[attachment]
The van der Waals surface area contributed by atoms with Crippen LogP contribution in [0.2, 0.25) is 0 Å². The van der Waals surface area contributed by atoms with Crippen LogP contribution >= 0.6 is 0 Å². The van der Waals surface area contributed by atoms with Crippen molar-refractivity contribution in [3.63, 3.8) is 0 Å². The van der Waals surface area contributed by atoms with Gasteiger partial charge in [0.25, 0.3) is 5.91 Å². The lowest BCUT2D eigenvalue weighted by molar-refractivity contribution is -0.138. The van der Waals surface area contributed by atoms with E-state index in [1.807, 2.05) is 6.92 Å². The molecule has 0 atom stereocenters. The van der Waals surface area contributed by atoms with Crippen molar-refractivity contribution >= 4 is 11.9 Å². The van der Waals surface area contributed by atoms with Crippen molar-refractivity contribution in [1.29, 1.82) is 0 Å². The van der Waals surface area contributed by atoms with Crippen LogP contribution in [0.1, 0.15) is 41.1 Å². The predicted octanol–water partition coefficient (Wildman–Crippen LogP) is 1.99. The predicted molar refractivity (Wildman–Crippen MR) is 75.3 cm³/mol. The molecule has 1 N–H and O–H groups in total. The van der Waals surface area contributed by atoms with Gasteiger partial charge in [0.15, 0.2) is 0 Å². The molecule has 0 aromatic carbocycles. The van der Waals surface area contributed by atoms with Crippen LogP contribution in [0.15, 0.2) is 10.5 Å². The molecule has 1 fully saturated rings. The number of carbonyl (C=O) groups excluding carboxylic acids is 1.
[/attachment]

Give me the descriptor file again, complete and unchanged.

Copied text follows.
The van der Waals surface area contributed by atoms with Crippen LogP contribution in [0.2, 0.25) is 0 Å². The van der Waals surface area contributed by atoms with Crippen LogP contribution >= 0.6 is 0 Å². The van der Waals surface area contributed by atoms with Crippen molar-refractivity contribution in [3.63, 3.8) is 0 Å². The van der Waals surface area contributed by atoms with Gasteiger partial charge in [0.25, 0.3) is 5.91 Å². The lowest BCUT2D eigenvalue weighted by molar-refractivity contribution is -0.138. The van der Waals surface area contributed by atoms with E-state index in [1.807, 2.05) is 6.92 Å². The molecule has 0 atom stereocenters. The van der Waals surface area contributed by atoms with Crippen molar-refractivity contribution >= 4 is 11.9 Å². The van der Waals surface area contributed by atoms with Crippen molar-refractivity contribution in [1.29, 1.82) is 0 Å². The van der Waals surface area contributed by atoms with Crippen LogP contribution in [0.1, 0.15) is 41.1 Å². The predicted octanol–water partition coefficient (Wildman–Crippen LogP) is 1.99. The predicted molar refractivity (Wildman–Crippen MR) is 75.3 cm³/mol. The molecule has 1 N–H and O–H groups in total. The van der Waals surface area contributed by atoms with Gasteiger partial charge in [0.15, 0.2) is 0 Å². The molecule has 0 aromatic carbocycles. The van der Waals surface area contributed by atoms with Crippen LogP contribution in [0.15, 0.2) is 10.5 Å². The molecule has 1 fully saturated rings. The number of carbonyl (C=O) groups excluding carboxylic acids is 1.